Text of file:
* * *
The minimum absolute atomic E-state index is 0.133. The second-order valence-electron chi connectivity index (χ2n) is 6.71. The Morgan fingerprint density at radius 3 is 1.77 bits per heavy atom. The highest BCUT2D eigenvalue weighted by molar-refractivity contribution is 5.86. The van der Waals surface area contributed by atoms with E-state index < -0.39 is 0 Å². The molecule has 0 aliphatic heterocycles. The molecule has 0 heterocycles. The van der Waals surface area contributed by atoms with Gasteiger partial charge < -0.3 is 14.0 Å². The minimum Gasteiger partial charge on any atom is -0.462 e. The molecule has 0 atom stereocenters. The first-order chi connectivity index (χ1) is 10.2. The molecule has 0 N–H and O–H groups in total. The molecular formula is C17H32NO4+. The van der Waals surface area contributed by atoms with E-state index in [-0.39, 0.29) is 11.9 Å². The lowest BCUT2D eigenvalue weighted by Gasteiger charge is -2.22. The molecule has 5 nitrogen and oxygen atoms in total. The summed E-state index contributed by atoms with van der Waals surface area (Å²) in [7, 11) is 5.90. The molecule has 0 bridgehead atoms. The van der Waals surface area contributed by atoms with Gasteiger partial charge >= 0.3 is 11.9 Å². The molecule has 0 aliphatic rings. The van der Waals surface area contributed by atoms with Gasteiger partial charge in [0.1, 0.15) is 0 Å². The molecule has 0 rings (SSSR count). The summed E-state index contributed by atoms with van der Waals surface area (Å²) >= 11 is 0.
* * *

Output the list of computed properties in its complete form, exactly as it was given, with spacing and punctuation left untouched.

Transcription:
The minimum absolute atomic E-state index is 0.133. The second-order valence-electron chi connectivity index (χ2n) is 6.71. The Morgan fingerprint density at radius 3 is 1.77 bits per heavy atom. The highest BCUT2D eigenvalue weighted by molar-refractivity contribution is 5.86. The van der Waals surface area contributed by atoms with E-state index < -0.39 is 0 Å². The molecule has 0 aliphatic heterocycles. The molecule has 0 heterocycles. The van der Waals surface area contributed by atoms with Gasteiger partial charge < -0.3 is 14.0 Å². The minimum Gasteiger partial charge on any atom is -0.462 e. The molecule has 0 atom stereocenters. The first-order chi connectivity index (χ1) is 10.2. The molecule has 0 N–H and O–H groups in total. The molecular formula is C17H32NO4+. The van der Waals surface area contributed by atoms with E-state index in [-0.39, 0.29) is 11.9 Å². The lowest BCUT2D eigenvalue weighted by Gasteiger charge is -2.22. The molecule has 5 nitrogen and oxygen atoms in total. The summed E-state index contributed by atoms with van der Waals surface area (Å²) in [7, 11) is 5.90. The molecule has 0 bridgehead atoms. The van der Waals surface area contributed by atoms with Gasteiger partial charge >= 0.3 is 11.9 Å². The molecule has 0 aliphatic rings. The van der Waals surface area contributed by atoms with Gasteiger partial charge in [0.1, 0.15) is 0 Å². The molecule has 0 rings (SSSR count). The summed E-state index contributed by atoms with van der Waals surface area (Å²) >= 11 is 0.